Penguins a Challenge for the Bruins’ Kids
By Steve Conroy
The Pittsburgh Penguins may not be playing like the Stanley Cup champions that they were a couple of years ago, but they still have Sidney Crosby, Evgeni Malkin, Phil Kessel and Kris Letang on their roster, and they will still represent a formidable challenge for the Bruins when they face off at PPG Paints Arena on Friday.
That is especially true for the NHL underclassmen line of freshmen Ryan Donato and Jakob Forsbacka Karlsson and sophomore Danton Heinen. The grouping enjoyed its promising moments in the B’s 4-3 victory over the Arizona Coyotes on Tuesday, when they produced the first goal of the night for the B’s, setting off a four-goal outburst. That game, however, was in the friendly confines of the Garden, where coach Bruce Cassidy had the last change at his disposal.
He’ll have no such luxury on Friday, but he’s curious to see how the kids handle themselves in that environment.
“I’ve always felt that if you want to play in the league, you can’t run from matchups every night,” said Cassidy. “There are certain ones you want to avoid, but you want to prove you can play, at least hold your own. (Friday) might be one of those nights where they have to keep their head above water and do their job. Maybe the next night they’ll have a more advantageous matchup. But that’s the way it is for them. And if they want to stay together as a line, that’s the other message. ‘Listen, if you guys enjoy playing together, then you’ve got to be able to play night after night after night.’ Maybe you’re not playing every shift against the top line, but if they throw them out, they have to be able to handle it. That’s the message to them and they can go from there.
“As you know from being around here, I don’t like yanking guys off the ice every time a good player goes out there. There are a lot of good players in this league and it throws off your chemistry and you never really get any pressure on the other team if you’ve always line-changing. You make it an easy game for them. You can certainly do it late in the game in situations, but I’d rather get skating, press the play, make good reads coming back to your own end and hopefully they don’t learn too hard a lesson on the job.”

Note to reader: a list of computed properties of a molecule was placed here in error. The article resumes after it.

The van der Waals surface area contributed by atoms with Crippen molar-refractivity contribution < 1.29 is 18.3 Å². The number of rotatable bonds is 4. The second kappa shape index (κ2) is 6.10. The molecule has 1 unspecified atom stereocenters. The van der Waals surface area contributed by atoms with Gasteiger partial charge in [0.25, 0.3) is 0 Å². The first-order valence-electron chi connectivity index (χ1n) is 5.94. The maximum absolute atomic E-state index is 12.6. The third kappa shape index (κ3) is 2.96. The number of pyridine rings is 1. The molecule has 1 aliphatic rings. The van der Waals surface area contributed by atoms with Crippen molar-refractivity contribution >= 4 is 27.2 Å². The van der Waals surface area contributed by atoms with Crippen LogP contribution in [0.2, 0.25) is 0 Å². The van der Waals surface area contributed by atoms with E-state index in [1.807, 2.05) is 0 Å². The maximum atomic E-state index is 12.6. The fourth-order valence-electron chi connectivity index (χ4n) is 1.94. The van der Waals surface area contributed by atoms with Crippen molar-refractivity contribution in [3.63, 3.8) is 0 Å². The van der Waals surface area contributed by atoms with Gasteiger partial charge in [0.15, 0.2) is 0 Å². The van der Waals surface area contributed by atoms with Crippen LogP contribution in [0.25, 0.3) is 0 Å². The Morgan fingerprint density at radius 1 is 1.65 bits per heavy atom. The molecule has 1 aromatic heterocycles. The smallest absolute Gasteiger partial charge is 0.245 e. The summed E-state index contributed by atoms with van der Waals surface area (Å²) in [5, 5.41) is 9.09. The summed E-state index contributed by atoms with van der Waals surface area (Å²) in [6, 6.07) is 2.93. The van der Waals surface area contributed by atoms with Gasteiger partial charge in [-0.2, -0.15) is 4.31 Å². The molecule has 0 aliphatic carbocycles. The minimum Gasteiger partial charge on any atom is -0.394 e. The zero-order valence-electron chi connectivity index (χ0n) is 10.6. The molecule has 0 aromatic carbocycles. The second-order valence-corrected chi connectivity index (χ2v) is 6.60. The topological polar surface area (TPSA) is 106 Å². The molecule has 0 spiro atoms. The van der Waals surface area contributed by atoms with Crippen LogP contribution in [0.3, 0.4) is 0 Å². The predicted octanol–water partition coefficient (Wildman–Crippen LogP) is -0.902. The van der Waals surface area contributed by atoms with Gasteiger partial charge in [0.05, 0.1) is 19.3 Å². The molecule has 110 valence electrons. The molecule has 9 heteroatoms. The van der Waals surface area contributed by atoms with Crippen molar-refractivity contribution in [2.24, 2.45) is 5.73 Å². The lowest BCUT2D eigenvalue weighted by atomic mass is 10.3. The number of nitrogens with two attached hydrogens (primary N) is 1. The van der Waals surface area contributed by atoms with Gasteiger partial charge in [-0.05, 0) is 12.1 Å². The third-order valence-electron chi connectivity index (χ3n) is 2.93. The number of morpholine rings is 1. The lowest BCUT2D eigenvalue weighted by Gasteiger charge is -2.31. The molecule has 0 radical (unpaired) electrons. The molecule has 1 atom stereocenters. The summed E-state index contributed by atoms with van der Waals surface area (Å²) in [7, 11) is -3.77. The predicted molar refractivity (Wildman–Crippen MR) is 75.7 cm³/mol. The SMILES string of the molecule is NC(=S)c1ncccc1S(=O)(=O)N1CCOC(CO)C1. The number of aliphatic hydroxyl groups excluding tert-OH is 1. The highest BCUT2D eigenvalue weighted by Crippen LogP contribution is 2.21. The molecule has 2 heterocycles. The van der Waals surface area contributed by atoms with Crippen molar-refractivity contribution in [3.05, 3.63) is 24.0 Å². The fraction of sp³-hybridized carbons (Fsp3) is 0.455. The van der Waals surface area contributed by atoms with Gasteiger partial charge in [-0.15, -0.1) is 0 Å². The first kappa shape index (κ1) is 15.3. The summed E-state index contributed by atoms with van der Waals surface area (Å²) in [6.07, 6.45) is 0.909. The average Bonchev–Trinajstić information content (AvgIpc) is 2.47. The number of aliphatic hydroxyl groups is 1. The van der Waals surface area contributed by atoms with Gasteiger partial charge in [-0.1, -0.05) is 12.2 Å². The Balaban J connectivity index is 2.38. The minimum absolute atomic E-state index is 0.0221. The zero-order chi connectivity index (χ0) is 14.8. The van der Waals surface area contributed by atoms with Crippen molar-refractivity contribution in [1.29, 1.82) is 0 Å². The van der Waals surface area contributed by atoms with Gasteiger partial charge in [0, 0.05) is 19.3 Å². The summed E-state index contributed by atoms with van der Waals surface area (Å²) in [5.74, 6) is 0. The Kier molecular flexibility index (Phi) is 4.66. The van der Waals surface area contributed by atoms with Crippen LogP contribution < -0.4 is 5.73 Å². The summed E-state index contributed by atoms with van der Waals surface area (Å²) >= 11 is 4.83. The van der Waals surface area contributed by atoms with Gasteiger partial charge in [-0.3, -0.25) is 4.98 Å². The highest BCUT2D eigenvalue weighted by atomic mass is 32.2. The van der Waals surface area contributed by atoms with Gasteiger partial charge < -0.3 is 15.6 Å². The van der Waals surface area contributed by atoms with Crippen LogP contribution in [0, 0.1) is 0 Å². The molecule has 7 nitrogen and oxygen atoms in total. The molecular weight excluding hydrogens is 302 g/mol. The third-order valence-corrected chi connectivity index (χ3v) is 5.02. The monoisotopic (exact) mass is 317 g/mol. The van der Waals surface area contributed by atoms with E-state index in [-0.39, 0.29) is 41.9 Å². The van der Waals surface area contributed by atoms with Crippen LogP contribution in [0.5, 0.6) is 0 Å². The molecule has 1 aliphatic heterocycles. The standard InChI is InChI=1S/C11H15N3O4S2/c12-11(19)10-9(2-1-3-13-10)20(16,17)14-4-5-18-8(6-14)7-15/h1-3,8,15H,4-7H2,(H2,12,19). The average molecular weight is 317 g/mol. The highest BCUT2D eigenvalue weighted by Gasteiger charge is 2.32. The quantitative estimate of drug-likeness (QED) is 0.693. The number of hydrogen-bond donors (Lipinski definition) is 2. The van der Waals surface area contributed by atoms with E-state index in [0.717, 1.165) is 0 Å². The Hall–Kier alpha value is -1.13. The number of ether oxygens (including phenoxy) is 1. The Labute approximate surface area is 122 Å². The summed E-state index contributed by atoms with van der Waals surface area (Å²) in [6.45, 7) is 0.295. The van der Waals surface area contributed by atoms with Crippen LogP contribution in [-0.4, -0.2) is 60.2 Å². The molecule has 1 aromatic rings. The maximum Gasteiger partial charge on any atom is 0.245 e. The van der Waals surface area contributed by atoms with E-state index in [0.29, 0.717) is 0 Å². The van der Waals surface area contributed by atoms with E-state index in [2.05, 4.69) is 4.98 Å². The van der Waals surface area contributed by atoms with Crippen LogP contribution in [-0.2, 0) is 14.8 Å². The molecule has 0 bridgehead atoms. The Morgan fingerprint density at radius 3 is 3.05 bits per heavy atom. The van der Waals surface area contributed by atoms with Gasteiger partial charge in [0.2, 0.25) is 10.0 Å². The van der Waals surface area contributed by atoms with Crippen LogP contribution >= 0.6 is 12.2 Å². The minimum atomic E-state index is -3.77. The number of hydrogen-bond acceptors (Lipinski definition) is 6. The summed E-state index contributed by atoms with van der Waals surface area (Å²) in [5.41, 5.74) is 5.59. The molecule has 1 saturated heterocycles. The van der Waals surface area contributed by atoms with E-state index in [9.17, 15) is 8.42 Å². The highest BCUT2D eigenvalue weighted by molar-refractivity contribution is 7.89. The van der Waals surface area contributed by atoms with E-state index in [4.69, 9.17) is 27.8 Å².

JFK has already had a taste of facing Pittsburgh’s top players. In the team’s first matchup at the Garden on Nov. 23, he was getting a shot at taking the injured Patrice Bergeron’s place on he top line with Brad Marchand and David Pastrnak and saw a ton of Crosby’s line. It wasn’t all bad. The B’s held the Penguins to one power-play goal in the 2-1 overtime win. But JFK took some knocks in the dot, losing eight of nine draws.
He said he went back and studied where he was beaten, but wouldn’t divulge where he went wrong.
“I might not want to give away those secrets,” said the smiling Swede, who went .500 (six up, six down) against Arizona.
Keeping his line together will be part of the slick centerman’s motivation when goes out there on Friday.
“For me, personally, those two guys are really good players and it’s a lot of fun to play with those guys, so I’m trying to do my best to get them the puck as much as possible, try to make plays and play good defensively so we can contribute as a line,” said JFK.
Donato is looking forward to the chance of doing well against top competition. The Pens may not be playing all that great, but they should have a tinge of desperation. Right now they’re just outside of a playoff spot.
“That brings opportunity and that’s what everybody wants, a chance to do well. I think with a team like Pittsburgh, up and down their lineup at any point they’re going to have a deadline weapon on the ice that can score,” said Donato. “The thing for us, not having the last change is good for the young guys to have that opportunity to try to play against the top guys in the league.”
Whether it’s a good thing or not, the line will be getting a taste of the best on Friday. It will be interesting to see if they can stick together for the whole meal.